After the December death of North Korean dictator Kim Jong-il, his son Kim Jong-un took up the reins of rule, and many analysts thought it could signal the start of a reversal in the country’s rogue behavior.
After all, the reports said Kim Jong-un had received a Western education at a Swiss school, that he was an outspoken fan of Michael Jordan, and that he adored James Bond films—and he was taking North Korea’s reins at the tender age of 28 or 29. Optimistic Westerners said what little information was available about Kim Jong-un suggested that he might abandon the internal oppression and external belligerency that had marked the rules of his father and grandfather.
For example, a former Western intelligence officer who writes under the pen name James Church said the detail about Jong-un’s studies in Switzerland held great promise about what his leadership priorities may be.
But hopes of a changing North Korea were dashed on April 13, after Kim Jong-un oversaw a rocket launch that violated United Nations Security Council resolutions banning North Korea from developing nuclear and missile programs. Pyongyang said the rocket carried an Earth observation satellite, but most believe it was actually a cover for a program to build a delivery system for a nuclear warhead.
The launch was part of a North Korean celebration marking the 100th anniversary of the birth of national founder Kim Il Sung, and was designed to show the world that, despite international isolation, the nation has the ability to make scientific progress. It also demonstrated that, under its new leader, North Korea’s resistance to outside pressure is unchanged.
Some Westerners have been quick to say that since the three-phase Unha-3 missile failed—breaking into pieces and crashing into the sea shortly after takeoff—it means North Korea poses little threat to the world in the near term. But defiance, insecurity and crude nuclear weapons combine to make North Korea one of the least predictable and most dangerous countries on the globe. Some analysts have said that the fact that the rocket failed actually makes North Korea more dangerous. “Internationally, now they have to do a nuclear test, preferably using uranium, just in order to show that they should be taken seriously,” said Andrei Lankov, an expert on North Korea at Seoul’s Kookmin University.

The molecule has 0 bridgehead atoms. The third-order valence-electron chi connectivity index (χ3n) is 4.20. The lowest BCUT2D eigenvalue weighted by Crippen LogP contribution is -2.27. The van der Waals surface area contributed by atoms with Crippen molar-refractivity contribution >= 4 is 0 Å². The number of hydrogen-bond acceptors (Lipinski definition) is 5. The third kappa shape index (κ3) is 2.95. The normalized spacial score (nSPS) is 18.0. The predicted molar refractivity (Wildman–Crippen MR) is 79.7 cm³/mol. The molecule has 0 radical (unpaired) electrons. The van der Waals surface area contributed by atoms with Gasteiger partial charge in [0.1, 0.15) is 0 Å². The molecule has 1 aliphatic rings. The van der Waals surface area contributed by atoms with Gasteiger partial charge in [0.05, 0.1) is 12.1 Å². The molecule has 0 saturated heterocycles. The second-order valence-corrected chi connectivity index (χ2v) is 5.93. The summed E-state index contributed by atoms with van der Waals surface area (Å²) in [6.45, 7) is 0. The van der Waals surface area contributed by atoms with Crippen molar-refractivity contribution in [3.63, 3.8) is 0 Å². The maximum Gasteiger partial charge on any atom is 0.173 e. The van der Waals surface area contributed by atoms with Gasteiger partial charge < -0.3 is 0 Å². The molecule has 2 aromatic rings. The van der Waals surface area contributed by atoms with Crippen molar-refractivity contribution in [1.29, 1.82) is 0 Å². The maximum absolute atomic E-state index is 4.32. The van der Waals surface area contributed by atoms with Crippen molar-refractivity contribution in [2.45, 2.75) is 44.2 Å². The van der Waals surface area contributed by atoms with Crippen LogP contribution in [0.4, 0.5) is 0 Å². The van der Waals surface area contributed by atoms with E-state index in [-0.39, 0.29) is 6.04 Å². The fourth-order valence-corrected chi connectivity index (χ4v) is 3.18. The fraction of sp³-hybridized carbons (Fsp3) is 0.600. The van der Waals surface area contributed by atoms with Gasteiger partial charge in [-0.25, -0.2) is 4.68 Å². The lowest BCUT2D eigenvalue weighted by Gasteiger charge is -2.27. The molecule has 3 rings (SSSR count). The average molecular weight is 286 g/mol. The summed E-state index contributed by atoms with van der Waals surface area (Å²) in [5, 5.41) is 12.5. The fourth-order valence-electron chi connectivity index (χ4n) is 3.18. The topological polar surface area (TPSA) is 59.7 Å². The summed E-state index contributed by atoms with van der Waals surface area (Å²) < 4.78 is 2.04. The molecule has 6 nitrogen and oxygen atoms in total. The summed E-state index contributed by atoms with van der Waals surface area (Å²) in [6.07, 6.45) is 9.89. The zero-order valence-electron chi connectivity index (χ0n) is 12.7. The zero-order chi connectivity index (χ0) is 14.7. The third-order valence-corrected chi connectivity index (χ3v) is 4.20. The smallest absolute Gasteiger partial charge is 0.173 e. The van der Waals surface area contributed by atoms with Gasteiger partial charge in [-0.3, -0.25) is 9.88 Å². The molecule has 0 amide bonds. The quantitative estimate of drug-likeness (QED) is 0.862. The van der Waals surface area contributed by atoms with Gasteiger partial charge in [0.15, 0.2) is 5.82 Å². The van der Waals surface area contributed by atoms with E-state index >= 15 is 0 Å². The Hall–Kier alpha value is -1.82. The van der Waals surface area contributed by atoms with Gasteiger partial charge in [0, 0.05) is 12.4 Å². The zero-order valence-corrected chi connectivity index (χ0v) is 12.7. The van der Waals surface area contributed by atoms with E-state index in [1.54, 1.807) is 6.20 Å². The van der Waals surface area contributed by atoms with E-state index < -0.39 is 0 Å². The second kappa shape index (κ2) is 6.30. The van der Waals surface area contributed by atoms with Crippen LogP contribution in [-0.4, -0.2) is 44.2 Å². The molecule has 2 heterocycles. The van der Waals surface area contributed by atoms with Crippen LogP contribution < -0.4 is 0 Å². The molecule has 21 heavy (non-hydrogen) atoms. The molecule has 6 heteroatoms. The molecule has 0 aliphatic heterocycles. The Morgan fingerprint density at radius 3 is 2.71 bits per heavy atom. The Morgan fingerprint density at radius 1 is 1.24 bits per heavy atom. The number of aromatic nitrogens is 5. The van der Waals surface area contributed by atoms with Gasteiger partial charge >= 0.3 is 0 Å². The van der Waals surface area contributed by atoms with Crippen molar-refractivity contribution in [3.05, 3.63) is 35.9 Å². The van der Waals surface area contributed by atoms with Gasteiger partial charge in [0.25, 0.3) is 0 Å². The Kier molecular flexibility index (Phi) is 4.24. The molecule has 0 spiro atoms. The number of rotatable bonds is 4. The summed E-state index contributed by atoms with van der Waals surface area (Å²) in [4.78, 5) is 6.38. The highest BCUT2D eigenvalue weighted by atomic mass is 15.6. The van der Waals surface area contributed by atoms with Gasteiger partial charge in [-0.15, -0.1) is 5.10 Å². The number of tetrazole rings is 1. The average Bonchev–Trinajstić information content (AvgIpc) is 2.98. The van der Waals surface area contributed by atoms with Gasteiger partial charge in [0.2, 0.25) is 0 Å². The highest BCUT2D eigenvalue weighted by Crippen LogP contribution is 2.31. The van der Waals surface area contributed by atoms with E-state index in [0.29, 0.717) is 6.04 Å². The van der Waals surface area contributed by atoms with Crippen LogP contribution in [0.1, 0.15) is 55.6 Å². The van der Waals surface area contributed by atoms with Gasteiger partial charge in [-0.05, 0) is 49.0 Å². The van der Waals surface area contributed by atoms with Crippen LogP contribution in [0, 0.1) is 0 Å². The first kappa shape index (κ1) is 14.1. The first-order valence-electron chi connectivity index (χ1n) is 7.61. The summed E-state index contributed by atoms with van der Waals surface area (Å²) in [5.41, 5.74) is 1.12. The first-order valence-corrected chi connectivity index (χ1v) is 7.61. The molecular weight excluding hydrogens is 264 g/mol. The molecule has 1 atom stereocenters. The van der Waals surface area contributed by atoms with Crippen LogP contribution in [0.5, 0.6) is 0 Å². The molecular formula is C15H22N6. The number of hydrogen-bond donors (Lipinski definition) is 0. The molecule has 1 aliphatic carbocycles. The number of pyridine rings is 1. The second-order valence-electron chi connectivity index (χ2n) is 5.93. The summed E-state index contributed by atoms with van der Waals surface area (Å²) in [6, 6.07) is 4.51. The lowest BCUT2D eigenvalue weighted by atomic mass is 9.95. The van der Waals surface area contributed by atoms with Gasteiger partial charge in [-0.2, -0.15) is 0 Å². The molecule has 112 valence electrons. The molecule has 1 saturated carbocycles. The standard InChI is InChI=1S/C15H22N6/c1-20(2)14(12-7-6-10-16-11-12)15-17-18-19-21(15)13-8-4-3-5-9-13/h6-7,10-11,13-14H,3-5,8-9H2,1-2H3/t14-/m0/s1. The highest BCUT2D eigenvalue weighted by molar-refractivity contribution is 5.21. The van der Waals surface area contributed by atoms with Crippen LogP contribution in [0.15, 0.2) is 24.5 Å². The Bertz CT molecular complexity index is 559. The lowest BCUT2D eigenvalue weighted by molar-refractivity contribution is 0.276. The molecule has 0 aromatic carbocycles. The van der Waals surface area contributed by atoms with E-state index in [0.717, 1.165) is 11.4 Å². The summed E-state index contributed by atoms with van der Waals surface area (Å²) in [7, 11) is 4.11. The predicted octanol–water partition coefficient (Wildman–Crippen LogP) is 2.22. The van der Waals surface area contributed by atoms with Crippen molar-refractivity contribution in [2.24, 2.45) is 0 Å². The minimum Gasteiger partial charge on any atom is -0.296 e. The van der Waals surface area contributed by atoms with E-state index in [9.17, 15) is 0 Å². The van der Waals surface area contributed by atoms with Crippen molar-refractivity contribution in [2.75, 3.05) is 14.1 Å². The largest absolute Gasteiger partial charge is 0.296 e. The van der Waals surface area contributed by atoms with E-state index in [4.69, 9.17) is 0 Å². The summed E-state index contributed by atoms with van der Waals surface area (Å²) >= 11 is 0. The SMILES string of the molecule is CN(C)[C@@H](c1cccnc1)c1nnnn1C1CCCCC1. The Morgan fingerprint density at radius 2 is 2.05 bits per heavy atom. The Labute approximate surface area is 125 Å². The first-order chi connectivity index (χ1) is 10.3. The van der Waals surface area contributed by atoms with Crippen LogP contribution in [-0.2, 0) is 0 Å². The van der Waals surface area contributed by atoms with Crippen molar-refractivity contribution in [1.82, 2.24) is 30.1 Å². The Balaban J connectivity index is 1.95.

Alongside the direct threat of a basket-case nation wielding nukes crouches another threat the North presents by acting as a driver of the Asian arms race. More than 5,000 miles away, the U.S. may not feel terribly threatened by Pyongyang, but the same is not true for the rogue nation’s next-door neighbors.
Japan and South Korea were particularly alarmed by the North’s erratic defiance in attempting the launch—both stood by prepared to shoot the rocket down if it flew over their territories. After the launch, South Korea announced that it has deployed new long-range cruise missiles that can hit “any place” in North Korea.
Two days after the launch, Kim Jong-un addressed his impoverished nation and the world for the first time, vowing to continue to make the military his “first, second and third” priority. The nation’s military then promptly unveiled a new long-range missile, and said that since the U.S. had stopped sending it food, North Korea was no longer required to halt its nuclear development. “We have thus become able to take necessary retaliatory measures, free from the agreement,” North Korea’s Foreign Ministry said. “The U.S. will be held wholly accountable for all the ensuing consequences.”
In addition to strengthening their conventional weapons power in response to the North’s erraticism, other nations—particularly Japan and South Korea—could use another North Korean nuclear test as a pretense to acquire nuclear weapons of their own. And, just as Lankov anticipated, the North has said it is likely to test another nuclear weapon in the near future.